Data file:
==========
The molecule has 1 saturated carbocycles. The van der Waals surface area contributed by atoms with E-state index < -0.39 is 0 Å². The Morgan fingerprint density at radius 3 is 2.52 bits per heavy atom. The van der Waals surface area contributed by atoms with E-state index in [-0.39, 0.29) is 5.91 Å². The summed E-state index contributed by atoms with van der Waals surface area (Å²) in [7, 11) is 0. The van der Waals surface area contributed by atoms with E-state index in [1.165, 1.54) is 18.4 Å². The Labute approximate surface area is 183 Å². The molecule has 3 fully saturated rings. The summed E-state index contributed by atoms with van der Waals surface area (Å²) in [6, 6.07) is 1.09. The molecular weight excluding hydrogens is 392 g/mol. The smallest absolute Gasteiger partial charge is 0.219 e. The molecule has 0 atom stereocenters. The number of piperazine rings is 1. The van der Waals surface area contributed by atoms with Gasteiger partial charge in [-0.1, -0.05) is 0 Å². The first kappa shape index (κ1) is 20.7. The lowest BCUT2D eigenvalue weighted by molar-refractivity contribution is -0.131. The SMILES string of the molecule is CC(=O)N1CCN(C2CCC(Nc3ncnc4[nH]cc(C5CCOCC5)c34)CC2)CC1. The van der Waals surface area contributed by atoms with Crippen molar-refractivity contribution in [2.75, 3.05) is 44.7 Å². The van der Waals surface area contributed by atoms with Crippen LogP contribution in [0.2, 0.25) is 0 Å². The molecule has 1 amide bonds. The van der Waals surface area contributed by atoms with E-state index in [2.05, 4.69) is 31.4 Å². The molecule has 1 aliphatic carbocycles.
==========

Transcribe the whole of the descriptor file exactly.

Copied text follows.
The molecule has 1 saturated carbocycles. The van der Waals surface area contributed by atoms with E-state index < -0.39 is 0 Å². The Morgan fingerprint density at radius 3 is 2.52 bits per heavy atom. The van der Waals surface area contributed by atoms with E-state index in [-0.39, 0.29) is 5.91 Å². The summed E-state index contributed by atoms with van der Waals surface area (Å²) in [7, 11) is 0. The van der Waals surface area contributed by atoms with E-state index in [1.165, 1.54) is 18.4 Å². The Labute approximate surface area is 183 Å². The molecule has 3 fully saturated rings. The summed E-state index contributed by atoms with van der Waals surface area (Å²) in [6, 6.07) is 1.09. The molecular weight excluding hydrogens is 392 g/mol. The smallest absolute Gasteiger partial charge is 0.219 e. The molecule has 0 atom stereocenters. The number of piperazine rings is 1. The van der Waals surface area contributed by atoms with Gasteiger partial charge in [-0.1, -0.05) is 0 Å². The first kappa shape index (κ1) is 20.7. The lowest BCUT2D eigenvalue weighted by molar-refractivity contribution is -0.131. The SMILES string of the molecule is CC(=O)N1CCN(C2CCC(Nc3ncnc4[nH]cc(C5CCOCC5)c34)CC2)CC1. The van der Waals surface area contributed by atoms with Crippen molar-refractivity contribution in [2.75, 3.05) is 44.7 Å². The van der Waals surface area contributed by atoms with Crippen LogP contribution in [0.2, 0.25) is 0 Å². The molecule has 1 amide bonds. The van der Waals surface area contributed by atoms with E-state index in [2.05, 4.69) is 31.4 Å². The molecule has 1 aliphatic carbocycles.